As a child helping my mom set the dinner table, I knew to grab four plates – one for my dad, my mom, my older sister and myself.
If I accidentally pulled five from the cabinet, I placed the extra one aside on the kitchen counter until after the meal.
It was superstition in my house that if you put an extra plate away someone would die.
Or at least I think it was. My sister thinks I am crazy, so this might have been a simple thing my childhood imagination twisted into something sinister. I'll have to ask my mom.
Despite its origins, this superstition lurks in the back of my mind, resurfacing every time I grab an extra plate from the cupboard. To this day, I still lay that plate aside instead of returning it to the stack of clean plates.
As a child, I was convinced table settings had a real bearing on the mortality of those around me. This family superstition – this message – still resonates with me.
The power of a message is its impact. How long after training does your message resonate with employees?
This message from my youth has stuck with me for more than 20 years. If only every advisory had such lasting power.
In this way, we can learn from superstition. Superstitions are created to give meaning or make sense to the nonsensical; they give us more control over the seemingly uncontrollable.
Why did that good person have bad luck? Well, obviously he must have seen a black cat or broken a mirror.
Why did that unsuspecting person die? Apparently, 6-year-old Ginger put an extra plate away at dinner.
While usually absurd, superstitions do create an impact because they offer a concrete answer, something that's all too often missing from our lives.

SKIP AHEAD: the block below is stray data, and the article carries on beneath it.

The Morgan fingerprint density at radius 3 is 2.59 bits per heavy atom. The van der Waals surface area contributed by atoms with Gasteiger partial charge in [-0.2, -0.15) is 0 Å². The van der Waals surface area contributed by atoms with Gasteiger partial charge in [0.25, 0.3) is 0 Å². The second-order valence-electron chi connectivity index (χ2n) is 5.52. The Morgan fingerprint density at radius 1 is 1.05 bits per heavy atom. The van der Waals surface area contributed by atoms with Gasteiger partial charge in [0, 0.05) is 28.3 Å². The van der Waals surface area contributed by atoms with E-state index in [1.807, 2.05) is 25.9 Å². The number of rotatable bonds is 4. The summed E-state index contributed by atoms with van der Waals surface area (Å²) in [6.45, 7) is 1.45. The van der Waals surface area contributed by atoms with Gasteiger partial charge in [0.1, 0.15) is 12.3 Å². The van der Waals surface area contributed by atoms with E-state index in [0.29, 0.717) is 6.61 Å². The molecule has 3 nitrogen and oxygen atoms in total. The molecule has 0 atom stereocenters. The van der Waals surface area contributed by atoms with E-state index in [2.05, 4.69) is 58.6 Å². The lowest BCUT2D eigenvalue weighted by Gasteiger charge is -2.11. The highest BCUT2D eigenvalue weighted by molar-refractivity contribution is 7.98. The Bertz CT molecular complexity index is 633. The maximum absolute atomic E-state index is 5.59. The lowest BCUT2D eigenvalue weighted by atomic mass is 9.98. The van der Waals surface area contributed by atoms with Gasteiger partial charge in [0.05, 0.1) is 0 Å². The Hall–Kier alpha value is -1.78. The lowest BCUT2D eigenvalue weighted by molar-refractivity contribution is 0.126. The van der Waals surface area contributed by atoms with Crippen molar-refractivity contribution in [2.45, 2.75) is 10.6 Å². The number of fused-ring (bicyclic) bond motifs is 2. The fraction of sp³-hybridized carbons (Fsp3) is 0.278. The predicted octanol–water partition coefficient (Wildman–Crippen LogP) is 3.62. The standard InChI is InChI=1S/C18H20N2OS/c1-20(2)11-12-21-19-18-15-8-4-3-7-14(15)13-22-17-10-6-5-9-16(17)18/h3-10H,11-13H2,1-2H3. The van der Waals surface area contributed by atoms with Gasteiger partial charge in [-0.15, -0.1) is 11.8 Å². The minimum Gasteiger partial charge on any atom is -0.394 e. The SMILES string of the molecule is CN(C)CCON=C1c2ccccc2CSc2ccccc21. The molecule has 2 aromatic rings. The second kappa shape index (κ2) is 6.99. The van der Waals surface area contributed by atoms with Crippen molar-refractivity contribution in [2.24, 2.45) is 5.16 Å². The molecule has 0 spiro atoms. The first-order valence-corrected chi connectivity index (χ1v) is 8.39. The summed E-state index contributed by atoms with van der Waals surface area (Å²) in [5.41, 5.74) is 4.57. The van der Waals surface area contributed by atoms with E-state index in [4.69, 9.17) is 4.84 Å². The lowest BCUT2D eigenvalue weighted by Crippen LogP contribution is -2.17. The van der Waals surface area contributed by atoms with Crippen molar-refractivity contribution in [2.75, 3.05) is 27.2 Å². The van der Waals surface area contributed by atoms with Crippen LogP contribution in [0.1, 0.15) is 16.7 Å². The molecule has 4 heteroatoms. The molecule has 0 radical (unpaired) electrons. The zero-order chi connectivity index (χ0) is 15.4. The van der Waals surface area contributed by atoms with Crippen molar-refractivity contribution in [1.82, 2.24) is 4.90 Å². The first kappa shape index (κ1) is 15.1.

If we really want to get through to people, we need to simplify the message. Create consequence. Make an impact.
Don't walk under a ladder not because it's bad luck, but because you could hit your head and get a concussion or cause someone working on the ladder to fall.
Wear flame-resistant clothing so you don't get burned from an arc flash.
Just think about the myths and misgivings in safety.
Few people expect to get killed on their first day on the job, but we've written about such ghastly stories time and time again. No one expects to get hurt at work, but there were 4,679 workplace fatalities last year and many times that many injuries.
Give employees control over their safety the way superstitions give us control over our lives. That is to say, explain why a safety message is important.
As a child, my world was small. I only knew so many people, I only saw so far beyond the walls of my house, my school, my family. The things I chose to believe in became all-encompassing.
The idea that I had control over the health of those I loved was terrifying, so it was with naïve zeal that I dutifully set extra plates aside.
Find ways to make safety messages not only make sense, but have that kind of an impact. Take the time to discover what is important to employees – their families, their homes, their well-being – to make them care about that particular safety lesson.
But maybe avoid making them terrified to set a table.